An expert at the University of Sheffield has published a paper that dispels the popular belief that Louis Pasteur was the first person to demonstrate the connection between infective agents and disease in the 1860s.
Dr. Milton Wainwright’s research, published in Advances in Applied Microbiology, has uncovered various references that suggest that Greek and Italian physicians had made the link between bacteria and disease before the birth of Christ. He also found that Louis Pasteur wasn’t even the first person to successfully recognise and treat a bacterial infection, and that the honour should go to a surgeon called John Goodsir.
Dr Wainwright explains, “The common belief is that before Louis Pasteur people believed that disease was caused by foul smelling air, or miasma. However, it seems that even before the birth of Christ some physicians had concluded that disease could be caused by small animals which ‘enter the nostrils and cause distempers’.
Lorna Branton | alfa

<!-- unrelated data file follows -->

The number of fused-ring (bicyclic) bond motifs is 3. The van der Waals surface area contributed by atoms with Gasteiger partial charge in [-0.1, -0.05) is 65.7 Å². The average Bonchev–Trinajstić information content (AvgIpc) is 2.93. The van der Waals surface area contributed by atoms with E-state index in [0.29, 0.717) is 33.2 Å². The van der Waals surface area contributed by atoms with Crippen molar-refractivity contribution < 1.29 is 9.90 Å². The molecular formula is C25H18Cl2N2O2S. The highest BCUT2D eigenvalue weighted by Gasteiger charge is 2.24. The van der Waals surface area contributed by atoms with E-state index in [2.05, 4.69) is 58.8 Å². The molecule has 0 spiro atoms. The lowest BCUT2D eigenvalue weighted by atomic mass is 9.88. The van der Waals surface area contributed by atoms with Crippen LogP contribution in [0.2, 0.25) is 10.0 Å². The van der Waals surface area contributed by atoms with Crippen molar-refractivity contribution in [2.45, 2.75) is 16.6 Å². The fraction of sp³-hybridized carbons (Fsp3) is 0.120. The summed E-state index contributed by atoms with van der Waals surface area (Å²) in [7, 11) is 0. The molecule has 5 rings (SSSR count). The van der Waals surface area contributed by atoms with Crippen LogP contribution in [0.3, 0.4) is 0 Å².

Deep stimulation improves cognitive control by augmenting brain rhythms
04.04.2019 | Picower Institute at MIT
Black nanoparticles slow the growth of tumors
04.04.2019 | Technische Universität München
A stellar flare 10 times more powerful than anything seen on our sun has burst from an ultracool star almost the same size as Jupiter
A localization phenomenon boosts the accuracy of solving quantum many-body problems with quantum computers which are otherwise challenging for conventional computers. This brings such digital quantum simulation within reach on quantum devices available today.
Quantum computers promise to solve certain computational problems exponentially faster than any classical machine. “A particularly promising application is the...
The technology could revolutionize how information travels through data centers and artificial intelligence networks
Engineers at the University of California, Berkeley have built a new photonic switch that can control the direction of light passing through optical fibers...
Physicists observe how electron-hole pairs drift apart at ultrafast speed, but still remain strongly bound.
Modern electronics relies on ultrafast charge motion on ever shorter length scales. Physicists from Regensburg and Gothenburg have now succeeded in resolving a...
Engineers create novel optical devices, including a moth eye-inspired omnidirectional microwave antenna
A team of engineers at Tufts University has developed a series of 3D printed metamaterials with unique microwave or optical properties that go beyond what is...
17.04.2019 | Event News
15.04.2019 | Event News
09.04.2019 | Event News
18.04.2019 | Life Sciences
18.04.2019 | Physics and Astronomy
18.04.2019 | Life Sciences